Straight Outta Compton (song)

From Wikipedia, the free encyclopedia
Jump to: navigation, search
"Straight Outta Compton"
Single by N.W.A
from the album Straight Outta Compton
Released May 16, 1988
Format CD single, Vinyl Single, digital download
Recorded 1988
Genre Hip hop, gangsta rap
Length 4:26
Label Priority, Ruthless
Writer(s) Eric "Eazy-E" Wright, O'Shea "Ice Cube" Jackson, Lorenzo "MC Ren" Patterson
Producer(s) Dr. Dre, DJ Yella
N.W.A singles chronology
"Dopeman"
(1987)
"Straight Outta Compton"
(1988)
"Express Yourself"
(1988)
Audio sample
file info · help

"Straight Outta Compton" is the lead single from N.W.A's debut full length album of the same name. It was released in 1988. It also appears on N.W.A's Greatest Hits with an extended mix and The Best of N.W.A. It was voted number 19 on About.com's Top 100 Rap Songs,[1] and is ranked number 6 on VH1's 100 Greatest Songs of Hip Hop.

The opening verse is rapped by Ice Cube. MC Ren delivers the second, and Eazy-E the third verse.

Tributes[edit]

The song, especially Ice Cube's verse is referenced quite often by rappers, and not infrequently by Cube himself. In the song "Compton" by The Game, he says "Nigga I'ma keep on stompin' comin' straight outta Compton"

Weird Al Yankovic parodied the line in the title of his 2006 album, Straight Outta Lynwood.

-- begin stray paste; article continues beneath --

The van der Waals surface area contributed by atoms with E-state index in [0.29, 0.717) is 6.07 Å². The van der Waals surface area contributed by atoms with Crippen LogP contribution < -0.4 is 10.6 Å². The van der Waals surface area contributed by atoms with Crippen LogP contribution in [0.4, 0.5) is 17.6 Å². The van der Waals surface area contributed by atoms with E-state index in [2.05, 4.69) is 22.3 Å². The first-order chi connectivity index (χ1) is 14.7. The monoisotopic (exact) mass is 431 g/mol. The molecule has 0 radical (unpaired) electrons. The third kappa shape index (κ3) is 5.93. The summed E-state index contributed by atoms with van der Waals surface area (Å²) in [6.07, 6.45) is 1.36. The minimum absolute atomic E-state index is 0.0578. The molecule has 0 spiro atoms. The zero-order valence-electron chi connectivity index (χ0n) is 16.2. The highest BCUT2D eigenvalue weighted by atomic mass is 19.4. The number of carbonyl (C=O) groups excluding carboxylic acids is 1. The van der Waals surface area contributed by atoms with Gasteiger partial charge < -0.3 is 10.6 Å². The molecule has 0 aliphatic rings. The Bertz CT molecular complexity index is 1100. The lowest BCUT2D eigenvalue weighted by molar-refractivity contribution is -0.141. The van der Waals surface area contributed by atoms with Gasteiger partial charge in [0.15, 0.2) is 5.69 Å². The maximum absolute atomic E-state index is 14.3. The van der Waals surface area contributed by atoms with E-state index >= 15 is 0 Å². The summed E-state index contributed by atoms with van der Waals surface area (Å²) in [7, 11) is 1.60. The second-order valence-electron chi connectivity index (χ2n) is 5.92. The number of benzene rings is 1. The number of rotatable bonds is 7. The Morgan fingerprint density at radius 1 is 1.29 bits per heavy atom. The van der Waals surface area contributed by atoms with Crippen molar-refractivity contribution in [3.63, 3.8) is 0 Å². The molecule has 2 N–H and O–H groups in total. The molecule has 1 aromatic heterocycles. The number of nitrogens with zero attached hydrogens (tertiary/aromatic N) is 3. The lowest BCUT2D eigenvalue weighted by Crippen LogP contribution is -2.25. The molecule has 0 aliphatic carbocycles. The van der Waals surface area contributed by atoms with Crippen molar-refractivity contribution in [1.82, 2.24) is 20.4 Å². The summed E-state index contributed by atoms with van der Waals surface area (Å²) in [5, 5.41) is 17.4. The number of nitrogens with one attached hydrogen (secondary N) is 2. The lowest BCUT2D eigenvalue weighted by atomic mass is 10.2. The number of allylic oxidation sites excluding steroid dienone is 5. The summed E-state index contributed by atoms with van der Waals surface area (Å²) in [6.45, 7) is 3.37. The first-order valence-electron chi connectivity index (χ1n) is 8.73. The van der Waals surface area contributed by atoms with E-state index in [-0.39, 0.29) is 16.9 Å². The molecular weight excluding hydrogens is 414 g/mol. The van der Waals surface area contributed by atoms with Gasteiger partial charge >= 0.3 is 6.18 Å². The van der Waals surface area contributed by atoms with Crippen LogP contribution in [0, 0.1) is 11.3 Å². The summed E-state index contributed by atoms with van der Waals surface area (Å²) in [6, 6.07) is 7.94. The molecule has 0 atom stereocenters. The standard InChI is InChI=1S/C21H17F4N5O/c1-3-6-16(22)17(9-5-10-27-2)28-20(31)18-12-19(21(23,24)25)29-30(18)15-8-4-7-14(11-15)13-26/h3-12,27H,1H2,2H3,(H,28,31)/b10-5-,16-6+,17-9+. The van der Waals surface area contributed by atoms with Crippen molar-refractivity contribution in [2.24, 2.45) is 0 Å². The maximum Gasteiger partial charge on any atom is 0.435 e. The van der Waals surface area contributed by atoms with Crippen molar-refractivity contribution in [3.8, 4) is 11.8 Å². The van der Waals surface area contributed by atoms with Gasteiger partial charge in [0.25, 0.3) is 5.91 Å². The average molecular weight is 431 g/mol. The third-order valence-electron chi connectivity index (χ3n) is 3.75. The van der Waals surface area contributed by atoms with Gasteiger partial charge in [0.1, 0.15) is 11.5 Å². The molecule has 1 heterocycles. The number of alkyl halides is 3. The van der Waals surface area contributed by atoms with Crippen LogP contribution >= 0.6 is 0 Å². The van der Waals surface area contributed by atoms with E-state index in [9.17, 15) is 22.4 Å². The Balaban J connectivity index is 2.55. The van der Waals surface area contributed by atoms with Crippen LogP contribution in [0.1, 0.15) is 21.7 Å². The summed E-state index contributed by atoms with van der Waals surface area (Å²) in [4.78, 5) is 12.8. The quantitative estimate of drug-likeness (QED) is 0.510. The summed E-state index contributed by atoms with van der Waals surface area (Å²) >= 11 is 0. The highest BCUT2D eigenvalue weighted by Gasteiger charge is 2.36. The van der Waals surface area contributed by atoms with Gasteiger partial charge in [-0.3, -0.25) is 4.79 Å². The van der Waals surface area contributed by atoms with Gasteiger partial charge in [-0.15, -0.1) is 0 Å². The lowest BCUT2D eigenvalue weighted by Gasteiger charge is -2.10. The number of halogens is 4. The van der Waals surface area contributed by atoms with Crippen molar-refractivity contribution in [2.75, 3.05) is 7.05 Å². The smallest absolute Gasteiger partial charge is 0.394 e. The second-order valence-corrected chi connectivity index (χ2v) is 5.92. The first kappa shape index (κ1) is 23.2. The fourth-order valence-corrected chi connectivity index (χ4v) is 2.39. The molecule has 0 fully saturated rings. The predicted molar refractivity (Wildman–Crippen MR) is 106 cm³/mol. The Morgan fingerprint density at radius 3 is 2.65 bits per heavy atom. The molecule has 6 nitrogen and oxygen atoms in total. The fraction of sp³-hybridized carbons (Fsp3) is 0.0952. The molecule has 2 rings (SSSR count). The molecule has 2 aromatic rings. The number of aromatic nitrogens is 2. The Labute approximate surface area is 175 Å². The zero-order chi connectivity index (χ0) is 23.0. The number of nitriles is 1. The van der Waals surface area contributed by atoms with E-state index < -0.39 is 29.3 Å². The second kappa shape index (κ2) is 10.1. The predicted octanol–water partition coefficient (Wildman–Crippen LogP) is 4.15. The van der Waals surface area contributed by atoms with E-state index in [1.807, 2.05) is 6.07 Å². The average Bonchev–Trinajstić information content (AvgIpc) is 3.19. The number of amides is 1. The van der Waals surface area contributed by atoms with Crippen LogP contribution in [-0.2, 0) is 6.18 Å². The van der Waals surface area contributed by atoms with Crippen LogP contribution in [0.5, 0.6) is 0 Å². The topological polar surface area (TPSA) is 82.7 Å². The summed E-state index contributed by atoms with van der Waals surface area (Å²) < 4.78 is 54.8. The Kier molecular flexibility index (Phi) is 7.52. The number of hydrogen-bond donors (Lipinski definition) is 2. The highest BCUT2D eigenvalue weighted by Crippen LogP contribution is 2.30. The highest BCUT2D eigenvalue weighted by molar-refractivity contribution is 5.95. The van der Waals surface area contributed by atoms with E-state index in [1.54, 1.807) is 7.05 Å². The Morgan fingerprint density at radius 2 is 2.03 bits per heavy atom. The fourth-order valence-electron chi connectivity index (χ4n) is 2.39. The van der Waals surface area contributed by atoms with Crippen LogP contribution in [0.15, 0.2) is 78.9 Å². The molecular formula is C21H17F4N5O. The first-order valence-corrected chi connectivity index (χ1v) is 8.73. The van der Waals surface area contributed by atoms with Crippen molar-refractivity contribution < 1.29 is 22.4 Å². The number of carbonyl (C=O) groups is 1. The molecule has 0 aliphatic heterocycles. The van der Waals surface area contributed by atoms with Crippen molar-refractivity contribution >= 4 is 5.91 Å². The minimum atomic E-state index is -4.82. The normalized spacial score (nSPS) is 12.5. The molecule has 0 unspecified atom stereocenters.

Ice Cube[edit]

In the N.W.A diss song by Cube, "No Vaseline" he says "I kept on stompin' while y'all motherfuckers moved straight outta Compton". On the song "Dead Homiez" he says, "It makes me so mad I wanna get my sawed off, and get some bodies hauled" and on "Endangered Species (Tales from the Darkside)" from AmeriKKKa's Most Wanted, he says "I told ya last album, when I get my sawed off, bodies are hauled off".

Video[edit]

A video was made in 1988 of the song. It features Dr. Dre, Ice Cube, Eazy-E, MC Ren, Krazy Dee, and DJ Yella. The video shows various parts of the city of Compton. Ice Cube and Ren are chased by the police during their verses, arrested, and put in a holding van. Eazy-E's verse shows him riding alongside the van in a convertible, yelling at the driver who ignores him. As the van leaves the neighborhood local residents throw rocks at it. In the clean version of the video, profanities have edited lyrics by rappers voice, including words like "fuck" changed to "get" from time to time with different words as well. The video first aired in May 1989, directed by Rupert Wainwright.[2]

Cover versions[edit]

References[edit]

  1. ^ Top 100 Rap Songs About.com. Accessed February 28, 2008.
  2. ^ Straight Outta Compton. MVDBase. Accessed December 13, 2007.
  3. ^ Eye Weekly

External links[edit]